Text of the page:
Sunday, January 15, 2006

This Is Not Lear

Yesterday was another non-day off for me; two hours of monologue work with Dale, and then some read-throughs of scripts which Walterdale is developing for our Evening of One Acts in May. Dale seemed off-kilter with his speeches, and he finally confessed that our recent work on 2.1 ("O reason not the need"), and our earlier work on the storm scenes had left him unsure of a lot of things regarding Lear's characterization. He's certainly got the hang of yelling at his daughters, and I think he understands that it is meant to be uncomfortable...but he didn't know where all that rage was supposed to go once he got into Act 2. "When I'm yelling at the storm," he said, "It just feels like I'm shouting up at the grid. It feels silly."

I pointed out that he still hasn't "met" his partner in this scene (Mark is supposed to bring in the storm sounds this week). But I suggested that part of the problem he was facing was distinguishing "the real Lear" from the character he has now become adept at portraying. Has Lear always been this selfish, this unstable? Regan says "He hath ever but slenderly known himself," but can we take her word for it? As I told Dale, "A character who is unpleasant and out of control right from the beginning doesn't interest me. But somebody who turns into that character is much more intriguing."

In other words, the raging "dragon" isn't the real Lear; it's "Lear's shadow," and even Lear himself must recognize it at some level. He sees himself losing control, he opens his mouth and hears all this venomous bile pour out, and his helplessness is terrifying to him. The challenge for Dale, as I explained it to him, is to find a way to show the audience that the real Lear, the human Lear, is still in there. The actor's challenge is to play both Lears at once--the violent and vituperative dragon and the scared and helpless child.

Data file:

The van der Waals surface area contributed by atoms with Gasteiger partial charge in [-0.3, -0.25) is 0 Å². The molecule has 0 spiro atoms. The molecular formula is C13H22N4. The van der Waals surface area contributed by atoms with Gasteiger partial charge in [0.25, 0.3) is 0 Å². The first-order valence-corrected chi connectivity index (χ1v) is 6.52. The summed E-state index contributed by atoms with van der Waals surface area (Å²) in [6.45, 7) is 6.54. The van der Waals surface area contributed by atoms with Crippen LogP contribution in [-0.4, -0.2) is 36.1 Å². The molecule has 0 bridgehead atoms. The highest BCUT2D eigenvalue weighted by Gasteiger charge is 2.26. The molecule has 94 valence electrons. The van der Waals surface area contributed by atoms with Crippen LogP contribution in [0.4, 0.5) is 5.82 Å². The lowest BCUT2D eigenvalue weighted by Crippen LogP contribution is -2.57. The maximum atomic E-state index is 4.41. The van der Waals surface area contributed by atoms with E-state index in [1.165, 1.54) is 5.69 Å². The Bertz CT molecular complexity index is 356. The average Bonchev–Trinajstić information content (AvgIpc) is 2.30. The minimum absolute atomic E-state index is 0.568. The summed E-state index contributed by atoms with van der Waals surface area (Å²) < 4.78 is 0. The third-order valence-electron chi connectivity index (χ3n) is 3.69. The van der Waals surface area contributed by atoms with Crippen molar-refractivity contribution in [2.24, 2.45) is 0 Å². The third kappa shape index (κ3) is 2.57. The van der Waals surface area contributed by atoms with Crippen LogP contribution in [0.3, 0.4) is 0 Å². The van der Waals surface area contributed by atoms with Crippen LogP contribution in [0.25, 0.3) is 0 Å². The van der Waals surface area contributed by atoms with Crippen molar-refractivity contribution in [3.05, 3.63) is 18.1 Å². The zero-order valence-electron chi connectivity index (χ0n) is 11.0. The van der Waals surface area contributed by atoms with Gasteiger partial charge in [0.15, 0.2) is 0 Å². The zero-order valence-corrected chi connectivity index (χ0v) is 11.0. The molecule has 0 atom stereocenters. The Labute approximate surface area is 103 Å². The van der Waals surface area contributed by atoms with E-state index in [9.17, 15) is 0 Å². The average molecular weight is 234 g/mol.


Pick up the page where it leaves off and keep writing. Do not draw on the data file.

Amazingly, as early as this afternoon, Dale has started to experiment with this. When he's yelling at Goneril and Regan in 2.1, his voice is still angry, but he chokes himself off more often; and his body language is no longer aggressive, but more restrained, as if his hands are trying to find some sort of purchase as he's swept about inside his own mental storm.

And that's really the key, I think, to making the storm scenes work: the understanding that, for Lear, the storm starts several scenes earlier than it does for anyone else. He has already spent several scenes listening to peals of thunder, and fearing for his health; it's simply that the thunder has been issuing from him.


Anonymous Liz J said...

Yes, I agree that watching a transformation is much more intriguing than someone just ranting and railing.

When my Mother sees a play and doesn't like it, her usual complaint is, "Why should I care about these people?"

I think we should care about what is happening to Lear. It is clear that Edgar finds watching him to be very moving, the audience should too.

Whether we (the audience) agrees with the decisions and actions that all the characters take, in their own minds they are doing the "right" thing. This makes them interesting to watch. Isn't it part of human nature to try to get the best we can for ourselves? And isn't that what we love about the villains?

11:31 a.m.  

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